Following the revision envisaged in the recommendation on the gradual lifting of temporary restrictions on non-essential travel to the EU, the Council has updated the list of countries whose travel restrictions should be lifted by adding Japan. As indicated in the Board’s recommendation, this list will continue to be reviewed every two weeks and, where appropriate, updated.
Based on the criteria and conditions set forth in the Recommendation, as of June 3, 2021, Member States should Gradual lifting of travel restrictions at external borders for people residing in the following third countries البلدان:
- new Zeland
- South Korea
- China, subject to confirmation of reciprocity
Travel restrictions are also expected to be phased out in China’s special administrative regions of Hong Kong and Macau, subject to confirmation of reciprocity.
For the purposes of the recommendation, persons residing in Andorra, Monaco, San Marino and Vatican City shall be considered as persons residing in the European Union.
I Standards To identify the three countries from which current travel restrictions should be lifted, updated May 20, 2021. It covers the epidemiological situation and overall response to COVID-19 as well as the reliability of the information and data sources available. Reciprocity must also be taken into account on a case-by-case basis.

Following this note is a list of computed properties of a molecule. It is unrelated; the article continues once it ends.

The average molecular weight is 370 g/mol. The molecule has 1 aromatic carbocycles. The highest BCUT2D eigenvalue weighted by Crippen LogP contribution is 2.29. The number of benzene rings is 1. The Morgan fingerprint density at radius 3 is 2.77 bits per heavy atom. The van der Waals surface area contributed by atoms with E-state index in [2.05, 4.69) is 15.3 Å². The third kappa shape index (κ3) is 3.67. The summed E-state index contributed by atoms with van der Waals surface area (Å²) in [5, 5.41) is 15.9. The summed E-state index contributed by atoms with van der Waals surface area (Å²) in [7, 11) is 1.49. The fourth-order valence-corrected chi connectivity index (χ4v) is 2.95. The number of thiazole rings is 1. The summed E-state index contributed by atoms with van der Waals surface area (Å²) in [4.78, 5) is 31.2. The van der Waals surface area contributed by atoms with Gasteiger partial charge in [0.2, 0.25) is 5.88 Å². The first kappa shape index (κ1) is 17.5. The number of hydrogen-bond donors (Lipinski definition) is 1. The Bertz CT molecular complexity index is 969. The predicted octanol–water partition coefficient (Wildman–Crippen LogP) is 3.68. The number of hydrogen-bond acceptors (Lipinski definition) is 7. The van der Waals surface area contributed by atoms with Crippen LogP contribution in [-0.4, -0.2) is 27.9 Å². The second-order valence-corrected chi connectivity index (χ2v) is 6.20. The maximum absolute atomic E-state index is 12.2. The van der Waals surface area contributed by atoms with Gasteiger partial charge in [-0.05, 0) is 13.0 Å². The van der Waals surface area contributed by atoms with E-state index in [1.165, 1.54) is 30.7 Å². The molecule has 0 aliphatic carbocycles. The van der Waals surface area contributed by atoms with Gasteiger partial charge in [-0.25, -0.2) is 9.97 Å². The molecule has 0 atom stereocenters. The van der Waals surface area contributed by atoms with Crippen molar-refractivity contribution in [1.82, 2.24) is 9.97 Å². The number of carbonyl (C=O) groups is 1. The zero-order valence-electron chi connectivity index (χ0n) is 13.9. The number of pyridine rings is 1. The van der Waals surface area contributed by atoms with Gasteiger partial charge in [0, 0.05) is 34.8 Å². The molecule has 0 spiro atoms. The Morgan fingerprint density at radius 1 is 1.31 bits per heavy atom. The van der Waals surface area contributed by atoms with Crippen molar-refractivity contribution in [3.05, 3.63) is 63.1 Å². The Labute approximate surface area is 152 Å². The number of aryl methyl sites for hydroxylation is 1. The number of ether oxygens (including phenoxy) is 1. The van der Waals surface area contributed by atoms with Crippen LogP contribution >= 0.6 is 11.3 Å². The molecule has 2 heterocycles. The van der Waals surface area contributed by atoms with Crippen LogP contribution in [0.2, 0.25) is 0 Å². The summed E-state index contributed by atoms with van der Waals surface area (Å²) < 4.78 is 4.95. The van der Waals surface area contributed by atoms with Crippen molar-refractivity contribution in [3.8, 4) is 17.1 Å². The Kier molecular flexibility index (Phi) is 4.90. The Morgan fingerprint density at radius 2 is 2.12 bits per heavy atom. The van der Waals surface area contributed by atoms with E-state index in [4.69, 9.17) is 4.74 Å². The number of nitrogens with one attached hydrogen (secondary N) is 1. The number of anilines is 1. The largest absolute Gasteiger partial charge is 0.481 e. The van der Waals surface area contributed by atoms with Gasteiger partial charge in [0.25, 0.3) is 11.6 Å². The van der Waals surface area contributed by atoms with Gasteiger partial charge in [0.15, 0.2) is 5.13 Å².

The associated Schengen countries (Iceland, Liechtenstein, Norway and Switzerland) also participate in the recommendation.
On 30 June 2020, the Council adopted a recommendation on the gradual lifting of temporary restrictions on non-essential travel to the European Union. The Recommendation includes a preliminary list of countries in which Member States should proceed to lift travel restrictions at external borders. The list is reviewed every two weeks and updated if necessary.
On May 20, the council adopted a revised recommendation to respond to ongoing vaccination campaigns by introducing some relaxation for vaccinated people and simplifying deregulation criteria for third countries. At the same time, the modifications take into account the potential risks posed by new variants by creating an “emergency brake” mechanism to quickly respond to the emergence of an interesting or worrisome variant in a third country.
The Board’s recommendation is not a legally binding document. The authorities of Member States remain responsible for implementing the content of the recommendation. However, they can, in complete transparency, only move forward gradually in lifting travel restrictions with respect to the listed countries.
A Member State should not decide to lift travel restrictions for third countries not on the list before a coordinated decision is taken.